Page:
Calling all Orthodox Jewish non-believers

I live in a town in the Bible Belt where there are very few Jews.  Which might explain my behavior upon meeting a Jew from New York who came to an event in my town hosted for her charitable organization. I admit that I assumed since she was Jewish that she would want to talk about G-d. Therefore, I commenced to “talk her ear off.”

I started talking Torah and couldn’t stop. Jumping in with both feet first, I talked about the relevance of and need for the Temple today. I then changed course and talked about the simple but profound truth I’d learned that everything that happens to us is via HaShem’s kindness.  Adding to my Torah smorgasbord, I bounced to the topic of learning to have the will to receive in order to bring HaShem pleasure and to benefit others.

My voice quickly faded though, when I saw the strange look on her face as she started shaking her head. Great! I had become what I dislike – a person who doesn’t know when to stop talking.

Embarrassed, I said, “I am so sorry for getting carried away and talking so much.”

She brushed off my apology and bluntly stated, “My husband needs to meet someone like you. He’s an orthodox Jewish non-believer.”

I gave her a strange look and laughed. “Exactly!” she said, “How can such a thing exist? He grew up learning Judaism, but now it doesn’t mean much to him. He needs to see someone like you who . . . ” She paused searching for the right words.

So I finished her sentence by saying, “He needs to meet someone the Torah is new to and who can’t get enough of it?”

“Yes,” she said. “Someone just like that.”

Since this encounter, I’ve wondered how many Jews are “orthodox non-believers.” How many Jews observe the commandments of G-d without connecting to Him in their observance? How many have lost the joy and wonder of getting to be in a relationship with the Creator of the universe, or how many never had joy and wonder to begin with?

The prophets of Israel continuously reminded the Jews that HaShem wanted their service to Him to come from their hearts. And I hope as a non-Jew I can remind Jews that if Torah can ignite a spark in me and connect me to HaShem, imagine the fire it can ignite in them, the ultimate carriers of the Light of Torah, and the kind of connection with HaShem that can ensue.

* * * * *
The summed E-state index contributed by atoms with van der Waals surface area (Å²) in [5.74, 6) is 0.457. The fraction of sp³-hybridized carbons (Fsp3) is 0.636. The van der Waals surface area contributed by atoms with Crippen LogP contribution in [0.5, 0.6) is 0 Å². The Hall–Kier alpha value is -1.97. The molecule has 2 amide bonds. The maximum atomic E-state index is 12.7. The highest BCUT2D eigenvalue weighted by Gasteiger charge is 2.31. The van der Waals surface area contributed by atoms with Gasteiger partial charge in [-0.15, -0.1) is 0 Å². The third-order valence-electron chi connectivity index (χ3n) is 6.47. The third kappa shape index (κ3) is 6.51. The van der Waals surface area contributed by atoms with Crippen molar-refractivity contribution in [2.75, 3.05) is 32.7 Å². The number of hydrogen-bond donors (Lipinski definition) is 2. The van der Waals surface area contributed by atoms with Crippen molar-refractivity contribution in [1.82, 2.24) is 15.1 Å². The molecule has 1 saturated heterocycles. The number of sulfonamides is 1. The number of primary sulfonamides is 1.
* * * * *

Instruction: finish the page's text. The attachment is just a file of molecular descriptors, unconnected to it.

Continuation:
In the states, a baby’s car seat is required by law to be rear facing until the baby reaches a certain weight or age. I have two children. And both times, when I turned their car seats around, they had the same reaction when I started driving. Their mouths opened as wide as their eyes did and they said, “Ooohhhh!” as they looked at everything around them from a new vantage point.

I’m still a “Torah tot” barely scratching the surface of Torah learning. But the little that I’ve learned of Torah has been like having my car seat turned around.

Growing up in the Bible Belt, I was taught about G-d. Keeping with the children’s theme, though, my knowledge of G-d was like the Sesame Street book, The Everything in the Whole Wide World MuseumHow can a museum hold everything in the world? Obviously it can’t, hence the sign over the exit of the museum reading: Everything Else in the Whole Wide World. Torah has been that doorway for me.

A funny thing happens once a person walks through the doorway of Torah, though. He realizes that HaShem is the whole wide world.  HaShem = existence. That truth kind of turns the tables, huh? It cracks one’s hip, 21st century, arrogant façade. It dissolves one’s self-importance. It is humbling, to say the least, to be reminded that He lets mankind exist in Him. What an amazing concept, not to mention privilege.

The Psalmist implored HaShem to open his eyes to the “wonders of the Torah.” I pray that same thing for religious Jews who are somnambulating through their observance rather than connecting with HaShem. Those whose observance feels mundane, rote. Who have forgotten the reason they perform a mitzvah, who have forgotten their acts actually usher G-d into this world. I pray that those kinds of Jews will be drenched with the reality of the Shema, that they will be consumed with the wonder that they exist in HaShem, the One and only.  And that they will have a love connection with Him, with their entire being — heart, soul, and might.

I pray that as Jews they will be reminded why they were chosen: To be co-creators with the Creator, transforming the world. To be light-bearers of the Light. To be His beloved. To be His ambassadors in a world desperate to be reminded that there is indeed a G-d in this world.

Whether Jew or non-Jew, we were created to connect to the Creator.  And if I, a somewhat naïve non-Jew, can remind someone of anything, I hope it is that every moment of our lives is a calling-card from HaShem, beckoning us to connect to Him.

About the Author
Camie Davis is a non-Jewish writer and advocate for Israel.
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